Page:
Judge Blocks Trump From Secretly Transferring His Money


OPINION: This article may contain commentary which reflects the author’s opinion.

Former President Donald Trump is currently facing civil fraud charges, and Judge Arthur Engoron has taken preventative measures to ensure that he cannot make any secret moves to protect his wealth during the trial.

In a new ruling issued on Thursday morning, Engoron angrily demanded that all defendants in the case disclose their current ownership of and any third parties’ interests in the various businesses and organizations they control. There are other situations where forewarning is required, such as “the creation of a new entity” or “any anticipated transfer of assets or liabilities to any other entities.”

The court-appointed monitor, former federal Judge Barbara Jones, has asked for full disclosure of the company’s financials from Trump, his two eldest sons, Donald Jr. and Eric, the former chief financial officer of the Trump Organization Allen Weisselberg, and Trump Organization controller Jeffrey McConney within one week.

The order was issued before Trump’s civil trial in Manhattan entered its fourth day. Prosecutors have already convinced Engoron that there is “conclusive evidence” that the former president exaggerated his assets and that the Trump Organization lost its business certification.

Letitia James, the state’s attorney general, is demanding $250 million in damages from Trump in addition to a ban on the president and his two sons doing business in New York.

According to Newsweek, former federal prosecutor Michael McAuliffe said that Engoron’s order on Thursday is the “logical next step” in the court proceedings since babysitters will soon be appointed to monitor the financial activity and possible dissolution of the business entities involved in the case.


McAuliffe also pointed out that the order illustrates why Trump can’t ignore the legal challenges he faces as the 2024 election approaches.

“The court’s supplemental order reflects why the Trump family defendants have good reason to fear the civil fraud lawsuit and the ongoing trial,” he said.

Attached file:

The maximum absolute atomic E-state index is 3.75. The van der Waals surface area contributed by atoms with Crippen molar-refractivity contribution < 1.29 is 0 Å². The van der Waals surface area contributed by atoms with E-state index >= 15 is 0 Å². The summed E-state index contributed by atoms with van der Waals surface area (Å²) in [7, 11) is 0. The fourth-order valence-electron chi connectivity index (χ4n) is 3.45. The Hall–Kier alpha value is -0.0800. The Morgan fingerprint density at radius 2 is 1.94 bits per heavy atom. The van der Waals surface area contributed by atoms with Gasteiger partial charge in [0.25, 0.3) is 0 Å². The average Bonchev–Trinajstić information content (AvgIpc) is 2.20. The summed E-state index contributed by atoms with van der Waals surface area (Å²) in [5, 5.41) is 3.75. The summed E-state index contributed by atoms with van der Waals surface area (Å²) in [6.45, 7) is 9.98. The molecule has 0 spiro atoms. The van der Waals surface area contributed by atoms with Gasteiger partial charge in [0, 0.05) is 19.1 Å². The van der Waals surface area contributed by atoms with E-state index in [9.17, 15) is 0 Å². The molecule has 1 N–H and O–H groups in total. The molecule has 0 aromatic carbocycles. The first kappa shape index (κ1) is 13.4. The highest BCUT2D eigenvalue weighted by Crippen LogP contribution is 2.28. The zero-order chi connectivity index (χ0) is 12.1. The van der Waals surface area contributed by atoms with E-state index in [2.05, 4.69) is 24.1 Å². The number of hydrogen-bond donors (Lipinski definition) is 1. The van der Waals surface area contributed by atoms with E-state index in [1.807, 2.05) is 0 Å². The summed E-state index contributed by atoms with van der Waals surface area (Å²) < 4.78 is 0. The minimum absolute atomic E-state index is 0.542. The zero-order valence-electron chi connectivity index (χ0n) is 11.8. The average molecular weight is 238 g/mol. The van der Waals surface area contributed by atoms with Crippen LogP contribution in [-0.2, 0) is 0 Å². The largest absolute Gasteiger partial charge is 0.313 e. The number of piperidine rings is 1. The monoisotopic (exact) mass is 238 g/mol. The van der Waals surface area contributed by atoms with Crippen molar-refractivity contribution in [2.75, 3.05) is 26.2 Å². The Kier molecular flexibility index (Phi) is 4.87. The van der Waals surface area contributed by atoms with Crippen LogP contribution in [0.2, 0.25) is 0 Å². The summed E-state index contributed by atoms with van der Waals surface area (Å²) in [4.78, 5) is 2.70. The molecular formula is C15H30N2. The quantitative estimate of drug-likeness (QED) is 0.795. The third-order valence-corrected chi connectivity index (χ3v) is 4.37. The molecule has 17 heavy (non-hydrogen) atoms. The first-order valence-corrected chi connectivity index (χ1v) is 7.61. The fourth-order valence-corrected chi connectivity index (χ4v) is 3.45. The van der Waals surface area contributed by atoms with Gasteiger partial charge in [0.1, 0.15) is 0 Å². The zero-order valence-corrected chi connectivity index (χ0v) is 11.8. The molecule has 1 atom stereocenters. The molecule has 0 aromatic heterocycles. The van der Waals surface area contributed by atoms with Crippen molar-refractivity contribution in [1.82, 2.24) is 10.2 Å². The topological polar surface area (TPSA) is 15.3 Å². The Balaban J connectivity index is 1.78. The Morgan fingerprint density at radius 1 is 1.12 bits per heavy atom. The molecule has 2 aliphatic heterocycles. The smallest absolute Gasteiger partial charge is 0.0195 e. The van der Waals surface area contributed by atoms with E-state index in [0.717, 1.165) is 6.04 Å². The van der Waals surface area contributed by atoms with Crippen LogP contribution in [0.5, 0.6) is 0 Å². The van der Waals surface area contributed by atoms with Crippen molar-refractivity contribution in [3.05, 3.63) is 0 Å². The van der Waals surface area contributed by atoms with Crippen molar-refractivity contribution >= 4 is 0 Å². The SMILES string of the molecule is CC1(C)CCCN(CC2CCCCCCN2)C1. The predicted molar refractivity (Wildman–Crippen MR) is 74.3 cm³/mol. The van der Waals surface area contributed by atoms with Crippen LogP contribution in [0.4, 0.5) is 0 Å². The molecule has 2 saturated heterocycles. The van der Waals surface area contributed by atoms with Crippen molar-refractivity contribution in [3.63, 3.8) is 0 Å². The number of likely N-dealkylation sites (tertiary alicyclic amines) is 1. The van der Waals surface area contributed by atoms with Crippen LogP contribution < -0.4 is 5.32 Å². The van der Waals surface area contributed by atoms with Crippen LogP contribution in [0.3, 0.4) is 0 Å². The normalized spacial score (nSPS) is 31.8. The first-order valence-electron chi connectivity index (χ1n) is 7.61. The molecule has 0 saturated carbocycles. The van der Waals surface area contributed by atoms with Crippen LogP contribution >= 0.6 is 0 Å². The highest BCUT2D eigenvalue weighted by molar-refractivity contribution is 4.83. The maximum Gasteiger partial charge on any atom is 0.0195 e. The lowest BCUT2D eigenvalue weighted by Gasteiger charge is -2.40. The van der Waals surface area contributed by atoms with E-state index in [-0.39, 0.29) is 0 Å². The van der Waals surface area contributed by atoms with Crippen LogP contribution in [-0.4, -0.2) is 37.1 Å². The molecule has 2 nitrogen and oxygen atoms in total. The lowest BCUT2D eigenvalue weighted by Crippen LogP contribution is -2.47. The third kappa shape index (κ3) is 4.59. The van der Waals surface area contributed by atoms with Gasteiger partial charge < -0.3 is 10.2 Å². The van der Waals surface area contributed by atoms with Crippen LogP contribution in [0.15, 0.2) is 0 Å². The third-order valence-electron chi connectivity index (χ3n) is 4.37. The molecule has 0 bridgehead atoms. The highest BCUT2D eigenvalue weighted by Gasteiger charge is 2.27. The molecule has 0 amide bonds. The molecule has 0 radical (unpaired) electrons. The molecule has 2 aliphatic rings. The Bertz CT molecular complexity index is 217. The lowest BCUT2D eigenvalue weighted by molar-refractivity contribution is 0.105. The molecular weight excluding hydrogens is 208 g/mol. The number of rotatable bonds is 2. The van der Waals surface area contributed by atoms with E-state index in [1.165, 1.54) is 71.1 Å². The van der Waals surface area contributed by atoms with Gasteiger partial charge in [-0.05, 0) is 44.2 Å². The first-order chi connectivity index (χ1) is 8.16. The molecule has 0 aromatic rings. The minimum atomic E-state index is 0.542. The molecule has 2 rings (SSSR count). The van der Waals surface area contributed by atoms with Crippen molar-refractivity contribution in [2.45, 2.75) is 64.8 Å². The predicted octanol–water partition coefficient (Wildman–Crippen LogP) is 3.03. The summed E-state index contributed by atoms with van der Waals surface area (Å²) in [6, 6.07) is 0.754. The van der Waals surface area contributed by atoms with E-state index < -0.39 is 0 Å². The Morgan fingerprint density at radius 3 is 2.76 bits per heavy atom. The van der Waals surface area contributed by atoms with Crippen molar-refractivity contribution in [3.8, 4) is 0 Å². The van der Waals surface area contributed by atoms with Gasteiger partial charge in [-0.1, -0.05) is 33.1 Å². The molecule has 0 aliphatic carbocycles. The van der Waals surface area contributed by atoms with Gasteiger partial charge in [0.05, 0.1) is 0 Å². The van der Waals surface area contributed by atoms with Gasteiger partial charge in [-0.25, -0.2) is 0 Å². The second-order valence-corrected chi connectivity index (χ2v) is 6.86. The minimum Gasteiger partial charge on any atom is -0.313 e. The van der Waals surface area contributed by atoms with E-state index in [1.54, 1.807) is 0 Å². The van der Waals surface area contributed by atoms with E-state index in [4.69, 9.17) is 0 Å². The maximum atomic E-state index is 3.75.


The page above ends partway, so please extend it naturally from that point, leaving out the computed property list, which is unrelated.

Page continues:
After Engoron’s ruling on September 26, many began wondering if former President Trump would try to transfer ownership of his properties to those close to him in an effort to maintain control of his businesses, as they are now under threat in the same city where he built them decades ago.

Melania Trump, the former first lady, is not a defendant in the fraud lawsuit, so it has been suggested that he transfer them to her. However, according to Stephanie Grisham, Trump’s former chief of staff, Melania is unlikely to do so unless she is “granted some major control or power.”

McAuliffe stated that the fraud trial would continue despite the likelihood that Trump’s legal team would appeal the most recent order.

AG James responded to comments Trump made outside a Manhattan courtroom following the second day of her civil fraud trial against him, labeling them as “baseless” and “offensive.”

In remarks to reporters, she claimed that Trump “fomented violence” with remarks that amounted to “race-baiting” while complaining that his statements appeal to the “bottom of our humanity.” She then accused him and his companies of engaging in a “pattern and practice of fraud.”

“I will not be bullied,” she said at one point. “Mr. Trump is no longer here. The Donald Trump show is over.”

She went on to dismiss his remarks as a “political stunt” organized by the former president.

At another point during his remarks, Trump discussed whether he would testify in his own civil trial in a case filed against him and his sons and companies by James.

Trump said that he will take the stand during the $250 million civil trial “at the appropriate time.”


The former president is on the witness lists for himself and for the prosecution.

“Yes, I will” testify at the trial, Trump told reporters in remarks during the lunch break on day two of the trial Tuesday. “At the appropriate time, I will be,” he added.

“I think it’s going very well,” he continued after being asked to assess the trial thus far.

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